Of the 50 voters for the NFL awards, 27 picked Gronkowski. In second place were Eagles receiver Jeremy Maclin and Cowboys linebacker Rolando McClain with seven votes each, followed by Broncos cornerback Chris Harris with three votes, Ravens running back Justin Forsett and Texans running back Arian Foster with two votes, and Cardinals linebacker Larry Foote and Bills quarterback Kyle Orton with one vote each.

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Thomas Davis named NFL Man of the Year

Carolina Panthers v Atlanta Falcons Getty Images

Panthers linebacker Thomas Davis, whose foundation helps underprivileged children, has been named the Walter Payton NFL Man of the Year — the only award that recognizes players for their community service as well as their playing ability.

Davis received the award at tonight’s NFL Honors event in Phoenix.

“I am honored to be selected as the Walter Payton NFL Man of the Year,” Davis said. “This award means a great deal to me, as it symbolizes the valued work that the NFL, its players, and its 32 teams do in the community. I am blessed to have such a strong support system in my family, the Carolina Panthers and the NFL, which allows me to make an impact in the communities we serve.”

Davis, who had 129 tackles for the Panthers last season, will get a $50,000 donation made to the charity of his choice.

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Larry Fitzgerald wins NFL’s inaugural sportsmanship award

Larry Fitzgerald AP

Cardinals wide receiver Larry Fitzgerald has garnered the NFL’s inaugural Art Rooney Award for sportsmanship, the club announced Saturday night.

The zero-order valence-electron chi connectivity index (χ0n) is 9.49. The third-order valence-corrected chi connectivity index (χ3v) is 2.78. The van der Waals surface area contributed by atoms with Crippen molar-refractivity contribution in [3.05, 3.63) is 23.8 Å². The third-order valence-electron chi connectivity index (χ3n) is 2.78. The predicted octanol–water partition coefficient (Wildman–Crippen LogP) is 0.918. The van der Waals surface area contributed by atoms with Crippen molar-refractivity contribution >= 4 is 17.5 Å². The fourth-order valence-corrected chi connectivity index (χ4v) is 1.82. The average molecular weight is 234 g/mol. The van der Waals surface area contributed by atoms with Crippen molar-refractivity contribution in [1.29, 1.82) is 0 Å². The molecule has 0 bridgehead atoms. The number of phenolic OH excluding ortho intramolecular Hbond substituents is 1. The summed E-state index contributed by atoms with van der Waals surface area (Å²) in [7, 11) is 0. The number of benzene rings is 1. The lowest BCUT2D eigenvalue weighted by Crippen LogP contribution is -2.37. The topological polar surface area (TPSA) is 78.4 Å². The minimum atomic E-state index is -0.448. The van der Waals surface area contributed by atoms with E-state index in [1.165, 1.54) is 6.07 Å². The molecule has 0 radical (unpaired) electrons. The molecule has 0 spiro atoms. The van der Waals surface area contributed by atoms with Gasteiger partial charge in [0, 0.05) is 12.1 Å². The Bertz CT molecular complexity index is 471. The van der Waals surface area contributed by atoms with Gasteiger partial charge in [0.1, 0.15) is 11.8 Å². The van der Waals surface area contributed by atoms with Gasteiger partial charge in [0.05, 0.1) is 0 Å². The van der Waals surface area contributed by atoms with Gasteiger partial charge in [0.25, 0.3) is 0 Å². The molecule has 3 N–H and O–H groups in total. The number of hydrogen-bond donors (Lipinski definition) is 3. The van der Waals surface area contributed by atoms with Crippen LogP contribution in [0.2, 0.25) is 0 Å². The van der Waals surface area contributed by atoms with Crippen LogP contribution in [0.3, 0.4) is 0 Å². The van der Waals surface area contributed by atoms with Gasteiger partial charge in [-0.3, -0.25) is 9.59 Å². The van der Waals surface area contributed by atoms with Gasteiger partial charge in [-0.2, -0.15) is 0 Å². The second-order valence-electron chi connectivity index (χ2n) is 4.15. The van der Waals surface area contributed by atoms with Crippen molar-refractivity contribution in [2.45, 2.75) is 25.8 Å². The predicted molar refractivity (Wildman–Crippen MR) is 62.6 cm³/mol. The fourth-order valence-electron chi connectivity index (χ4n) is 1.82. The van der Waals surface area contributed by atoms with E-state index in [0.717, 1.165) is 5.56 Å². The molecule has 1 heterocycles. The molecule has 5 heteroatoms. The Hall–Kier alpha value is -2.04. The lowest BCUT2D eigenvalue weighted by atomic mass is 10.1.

The award was voted upon by Fitzgerald’s fellow players. It is named for the founder of the Pittsburgh Steelers.

One example of Fitzgerald’s respect for those he competes against came last season, when he delivered a textbook block on unsuspecting Seahawks cornerback Richard Sherman. While Fitzgerald knocked down Sherman, he did not hit him as hard as he could have. As the players ran back to their huddles, Sherman patted Fitzgerald on the helmet.

Afterwards, Seahawks coach Pete Carroll publicly praised Fitzgerald for the physical-but-clean way he plays the game.

The 31-year-old Fitzgerald is entering his 12th NFL season.

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Aaron Donald wins defensive rookie of the year

New Orleans Saints v St. Louis Rams Getty Images

Rams defensive tackle Aaron Donald is the NFL’s defensive rookie of the year.

Donald got the award at tonight’s NFL Honors, capping a season in which he recorded nine sacks, including one sack in eight of the Rams’ last 11 games.

Of the 50 media members who vote on the NFL’s awards, 25 chose Donald as the defensive rookie of the year. Ravens linebacker C.J. Mosley was next with 18 votes, followed by Raiders linebacker Khalil Mack with six votes and 49ers linebacker Chris Borland with one vote.

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J.J. Watt named defensive player of the year

Houston Texans v Indianapolis Colts Getty Images

In the least surprising news to come out of tonight’s NFL Honors event, Texans defensive end J.J. Watt has been named the defensive player of the year.

It was obvious that Watt would win the award because it’s obvious that Watt is the NFL’s best defensive player. There’s plenty of debate about who the second-best defensive player in the NFL is, but there’s no debate about who’s first.

Watt was selected unanimously by the 50 media members who vote on the NFL’s awards.

The biggest question about Watt now is whether he can continue to play at the dominant level he has shown off for the last three seasons. If he does, he’ll be not just the best defensive player in the NFL at the moment, but perhaps the greatest defensive player ever to play the game.

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Junior Seau leads a strong eight-man class into the Hall of Fame

Junior Seau AP

The Pro Football Hall of Fame cleared the decks of a number of finalists who had been debated for years, as they ushered in an eight-man class to Canton Saturday night.

First-year eligible linebacker Junior Seau was elected to the Hall of Fame, along with running back Jerome Bettis, defensive end Charles Haley, guard Will Shields and wide receiver Tim Brown.

They’ll be joined this summer by seniors nominee Mick Tingelhoff and contributor candidates Bill Polian and Ron Wolf, who were chosen in separate up-down votes which required at least 80 percent to be elected.